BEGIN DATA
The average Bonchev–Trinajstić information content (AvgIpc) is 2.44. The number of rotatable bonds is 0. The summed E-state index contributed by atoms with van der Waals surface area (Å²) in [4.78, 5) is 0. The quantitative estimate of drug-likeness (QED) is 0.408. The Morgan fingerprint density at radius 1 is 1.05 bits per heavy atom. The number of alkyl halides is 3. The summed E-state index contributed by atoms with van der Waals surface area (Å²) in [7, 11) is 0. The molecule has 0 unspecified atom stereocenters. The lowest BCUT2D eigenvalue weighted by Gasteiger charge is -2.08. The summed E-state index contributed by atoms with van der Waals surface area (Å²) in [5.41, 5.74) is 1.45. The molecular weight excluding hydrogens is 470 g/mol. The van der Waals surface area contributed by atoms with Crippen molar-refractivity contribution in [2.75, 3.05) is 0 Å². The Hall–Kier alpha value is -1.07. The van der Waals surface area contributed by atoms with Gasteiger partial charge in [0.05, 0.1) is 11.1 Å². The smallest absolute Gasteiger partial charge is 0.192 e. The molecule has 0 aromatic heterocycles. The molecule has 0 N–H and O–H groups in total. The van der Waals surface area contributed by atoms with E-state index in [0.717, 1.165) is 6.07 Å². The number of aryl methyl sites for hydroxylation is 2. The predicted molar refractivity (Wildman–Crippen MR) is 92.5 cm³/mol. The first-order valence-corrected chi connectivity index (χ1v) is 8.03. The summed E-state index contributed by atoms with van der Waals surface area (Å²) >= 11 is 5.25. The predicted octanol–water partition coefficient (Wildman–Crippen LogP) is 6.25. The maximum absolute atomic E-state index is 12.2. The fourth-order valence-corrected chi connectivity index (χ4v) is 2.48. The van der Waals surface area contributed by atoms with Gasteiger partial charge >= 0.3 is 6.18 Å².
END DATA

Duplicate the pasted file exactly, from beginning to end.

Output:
The average Bonchev–Trinajstić information content (AvgIpc) is 2.44. The number of rotatable bonds is 0. The summed E-state index contributed by atoms with van der Waals surface area (Å²) in [4.78, 5) is 0. The quantitative estimate of drug-likeness (QED) is 0.408. The Morgan fingerprint density at radius 1 is 1.05 bits per heavy atom. The number of alkyl halides is 3. The summed E-state index contributed by atoms with van der Waals surface area (Å²) in [7, 11) is 0. The molecule has 0 unspecified atom stereocenters. The lowest BCUT2D eigenvalue weighted by Gasteiger charge is -2.08. The summed E-state index contributed by atoms with van der Waals surface area (Å²) in [5.41, 5.74) is 1.45. The molecular weight excluding hydrogens is 470 g/mol. The van der Waals surface area contributed by atoms with Crippen molar-refractivity contribution in [2.75, 3.05) is 0 Å². The Hall–Kier alpha value is -1.07. The van der Waals surface area contributed by atoms with Gasteiger partial charge in [0.05, 0.1) is 11.1 Å². The smallest absolute Gasteiger partial charge is 0.192 e. The molecule has 0 aromatic heterocycles. The molecule has 0 N–H and O–H groups in total. The van der Waals surface area contributed by atoms with E-state index in [0.717, 1.165) is 6.07 Å². The number of aryl methyl sites for hydroxylation is 2. The predicted molar refractivity (Wildman–Crippen MR) is 92.5 cm³/mol. The first-order valence-corrected chi connectivity index (χ1v) is 8.03. The summed E-state index contributed by atoms with van der Waals surface area (Å²) >= 11 is 5.25. The predicted octanol–water partition coefficient (Wildman–Crippen LogP) is 6.25. The maximum absolute atomic E-state index is 12.2. The fourth-order valence-corrected chi connectivity index (χ4v) is 2.48. The van der Waals surface area contributed by atoms with Gasteiger partial charge >= 0.3 is 6.18 Å².